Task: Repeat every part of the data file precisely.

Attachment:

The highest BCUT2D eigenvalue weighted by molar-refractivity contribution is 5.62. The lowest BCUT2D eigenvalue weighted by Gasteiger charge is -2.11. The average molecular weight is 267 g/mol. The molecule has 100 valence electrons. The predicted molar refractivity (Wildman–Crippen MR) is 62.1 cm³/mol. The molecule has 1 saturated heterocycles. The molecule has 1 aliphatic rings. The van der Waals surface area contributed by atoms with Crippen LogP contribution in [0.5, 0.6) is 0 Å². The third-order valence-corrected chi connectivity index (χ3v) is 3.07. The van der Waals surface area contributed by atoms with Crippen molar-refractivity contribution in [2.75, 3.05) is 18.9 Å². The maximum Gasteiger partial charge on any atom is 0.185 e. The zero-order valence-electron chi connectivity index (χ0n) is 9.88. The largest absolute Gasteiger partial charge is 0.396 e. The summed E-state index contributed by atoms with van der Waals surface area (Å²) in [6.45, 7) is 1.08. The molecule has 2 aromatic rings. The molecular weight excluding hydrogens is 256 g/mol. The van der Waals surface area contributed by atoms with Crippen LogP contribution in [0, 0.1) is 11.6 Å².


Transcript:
The highest BCUT2D eigenvalue weighted by molar-refractivity contribution is 5.62. The lowest BCUT2D eigenvalue weighted by Gasteiger charge is -2.11. The average molecular weight is 267 g/mol. The molecule has 100 valence electrons. The predicted molar refractivity (Wildman–Crippen MR) is 62.1 cm³/mol. The molecule has 1 saturated heterocycles. The molecule has 1 aliphatic rings. The van der Waals surface area contributed by atoms with Crippen LogP contribution in [0.5, 0.6) is 0 Å². The third-order valence-corrected chi connectivity index (χ3v) is 3.07. The van der Waals surface area contributed by atoms with Crippen molar-refractivity contribution in [2.75, 3.05) is 18.9 Å². The maximum Gasteiger partial charge on any atom is 0.185 e. The zero-order valence-electron chi connectivity index (χ0n) is 9.88. The largest absolute Gasteiger partial charge is 0.396 e. The summed E-state index contributed by atoms with van der Waals surface area (Å²) in [6.45, 7) is 1.08. The molecule has 2 aromatic rings. The molecular weight excluding hydrogens is 256 g/mol. The van der Waals surface area contributed by atoms with Crippen LogP contribution in [0, 0.1) is 11.6 Å².